The Inner Garden

Late summer is a golden time for American gardeners, when their love and nurture of their plants are requited with whiz-bang vegetal yields in the American outdoor living room. This continuing harvest, amidst the elegiacally shortening daylength and fading daylight between the June solstice and September equinox, delivers on spring’s joyful promises and continues into early autumn, or what we call a “second summer”.

Our company annually surveys thousands of gardener-customers, leading off with the most important question, “Why do you garden?” This year’s majority of new answers shocked us: for the first time ever most of our customers prioritized ethereal and emotional rewards from their garden over the tangible and down-to-earth reasons such as home-grown flavor, abundant yields and solar-powered savings.

Today’s customers tell us that what motivates them to garden are non-material benefits floating like a halo over the vegetable cornucopia. Most frequent is “a sense of peace”, followed by “tranquility”, “eases my heart”, “reminds me of childhood”, and others including, “my own paradise” and “my Zen time”. My favorite new category pertains to love: “I garden because I love it”, “I get to love my plants”, “I love to love my garden”.

American gardening is undergoing a transformation, a horticultural tectonic shift. Gardeners are gardening primarily for peace of mind, meditative space, a sense of a higher power, and an antidote to anxiety. They harvest extradimensional benefits that constitute an inner world, a sense of a greater life beyond material existence. Here is everything missing we shall never find in our digital existence: a deep sense of satisfaction of the familial love plants inspire.

Our core customers, numbering in the millions, have begun to dwell in both an inner and outer garden. The first seeded the second—you could say that the outer garden has finally done its job: the new inner benefits have fully flowered and fruited in the gardener’s consciousness.

Simultaneously, recent quantum leaps in personal telecommunications have spawned a wasteland of unsocial media and public-private fantasy worlds. By forcing us to focus on our backyards, the pandemic lockdowns both rehabilitated those suffering from screen addiction by introducing them to a new world of nature, and inspired existing gardeners to expand. Voilà, 18.3 million new gardeners in 2022 after which, one year later, the inner garden makes its debut. Check it out for yourself.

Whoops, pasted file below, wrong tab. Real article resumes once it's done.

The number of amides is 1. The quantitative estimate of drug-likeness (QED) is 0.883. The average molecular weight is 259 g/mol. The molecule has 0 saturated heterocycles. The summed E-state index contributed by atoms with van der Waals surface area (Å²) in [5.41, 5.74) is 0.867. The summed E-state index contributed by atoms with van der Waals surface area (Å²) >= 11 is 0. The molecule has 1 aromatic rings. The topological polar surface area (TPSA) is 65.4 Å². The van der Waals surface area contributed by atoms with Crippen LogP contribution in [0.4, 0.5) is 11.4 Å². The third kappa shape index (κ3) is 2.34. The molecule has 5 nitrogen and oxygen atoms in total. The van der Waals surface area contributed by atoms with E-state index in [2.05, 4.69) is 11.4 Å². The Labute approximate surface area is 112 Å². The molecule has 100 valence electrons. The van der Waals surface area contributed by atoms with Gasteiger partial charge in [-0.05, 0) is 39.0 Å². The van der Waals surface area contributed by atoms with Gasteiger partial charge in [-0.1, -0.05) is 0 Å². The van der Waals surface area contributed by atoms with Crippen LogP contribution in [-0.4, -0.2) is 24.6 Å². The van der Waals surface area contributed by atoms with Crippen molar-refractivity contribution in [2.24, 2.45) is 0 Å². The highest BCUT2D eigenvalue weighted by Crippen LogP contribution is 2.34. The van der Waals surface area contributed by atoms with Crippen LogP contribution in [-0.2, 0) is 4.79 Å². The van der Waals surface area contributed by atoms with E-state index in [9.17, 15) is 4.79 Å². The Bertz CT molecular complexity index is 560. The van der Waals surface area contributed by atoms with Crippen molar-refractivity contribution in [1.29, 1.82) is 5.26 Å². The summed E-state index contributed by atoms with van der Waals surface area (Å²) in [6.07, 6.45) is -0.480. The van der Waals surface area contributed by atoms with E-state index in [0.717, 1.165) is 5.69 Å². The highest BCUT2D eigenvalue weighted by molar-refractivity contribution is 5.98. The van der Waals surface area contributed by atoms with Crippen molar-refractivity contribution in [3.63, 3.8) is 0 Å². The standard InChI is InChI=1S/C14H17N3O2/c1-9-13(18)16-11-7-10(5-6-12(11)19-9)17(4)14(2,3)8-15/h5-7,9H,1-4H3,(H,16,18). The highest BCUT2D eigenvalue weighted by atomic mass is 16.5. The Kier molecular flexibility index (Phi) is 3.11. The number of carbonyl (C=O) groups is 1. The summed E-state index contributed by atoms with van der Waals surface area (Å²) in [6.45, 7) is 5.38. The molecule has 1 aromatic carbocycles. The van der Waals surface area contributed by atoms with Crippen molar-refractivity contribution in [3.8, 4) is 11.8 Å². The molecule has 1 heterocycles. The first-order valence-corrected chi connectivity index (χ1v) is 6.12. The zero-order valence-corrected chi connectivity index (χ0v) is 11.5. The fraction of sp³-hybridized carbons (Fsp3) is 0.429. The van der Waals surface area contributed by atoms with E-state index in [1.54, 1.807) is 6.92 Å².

Once finished with the day’s tasks, take a seat in your garden, be it on the fragrant earth, a stump, or a lawn chair. Observe the life of the life around you. Your thinking soon drifts from specifics—plant life, sunlight, watering, pruning, deadheading—into a boundaryless zone where time and place flow together. The garden is the least alienating place there is, an enchanted realm where we ourselves take root, grow and blossom.

Let us hope that both the outer and new inner garden seed and give rise to a third horticultural dimension where we share our love and knowledge of our gardens with our families, neighbors, and communities across the world. Personal growth, indeed.

A version of this article appeared in The Sacramento Bee and the Altoona Mirror.

This entry was posted on Friday, September 8th, 2023 at 1:21 pm and is filed under Original Posts. You can follow any responses to this entry through the RSS 2.0 feed. Both comments and pings are currently closed.
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